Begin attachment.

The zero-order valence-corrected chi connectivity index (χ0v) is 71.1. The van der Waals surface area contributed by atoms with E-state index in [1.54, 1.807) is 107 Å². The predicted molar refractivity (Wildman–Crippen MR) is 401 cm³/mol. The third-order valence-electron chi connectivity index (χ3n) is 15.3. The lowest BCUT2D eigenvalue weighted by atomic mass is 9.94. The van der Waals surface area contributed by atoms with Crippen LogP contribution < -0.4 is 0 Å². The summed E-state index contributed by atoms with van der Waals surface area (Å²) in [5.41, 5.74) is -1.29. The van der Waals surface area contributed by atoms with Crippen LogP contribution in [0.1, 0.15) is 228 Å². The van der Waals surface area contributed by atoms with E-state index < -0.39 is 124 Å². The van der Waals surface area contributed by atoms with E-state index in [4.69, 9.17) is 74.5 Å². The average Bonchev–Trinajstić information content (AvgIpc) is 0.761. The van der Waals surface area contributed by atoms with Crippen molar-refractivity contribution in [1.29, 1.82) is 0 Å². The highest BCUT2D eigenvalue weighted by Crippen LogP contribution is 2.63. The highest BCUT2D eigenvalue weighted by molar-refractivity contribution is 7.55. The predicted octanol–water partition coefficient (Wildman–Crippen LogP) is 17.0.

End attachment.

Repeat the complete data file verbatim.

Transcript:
The zero-order valence-corrected chi connectivity index (χ0v) is 71.1. The van der Waals surface area contributed by atoms with E-state index in [1.54, 1.807) is 107 Å². The predicted molar refractivity (Wildman–Crippen MR) is 401 cm³/mol. The third-order valence-electron chi connectivity index (χ3n) is 15.3. The lowest BCUT2D eigenvalue weighted by atomic mass is 9.94. The van der Waals surface area contributed by atoms with Crippen LogP contribution < -0.4 is 0 Å². The summed E-state index contributed by atoms with van der Waals surface area (Å²) in [5.41, 5.74) is -1.29. The van der Waals surface area contributed by atoms with Crippen LogP contribution in [0.1, 0.15) is 228 Å². The van der Waals surface area contributed by atoms with E-state index < -0.39 is 124 Å². The van der Waals surface area contributed by atoms with E-state index in [4.69, 9.17) is 74.5 Å². The average Bonchev–Trinajstić information content (AvgIpc) is 0.761. The van der Waals surface area contributed by atoms with Crippen molar-refractivity contribution in [1.29, 1.82) is 0 Å². The highest BCUT2D eigenvalue weighted by Crippen LogP contribution is 2.63. The highest BCUT2D eigenvalue weighted by molar-refractivity contribution is 7.55. The predicted octanol–water partition coefficient (Wildman–Crippen LogP) is 17.0.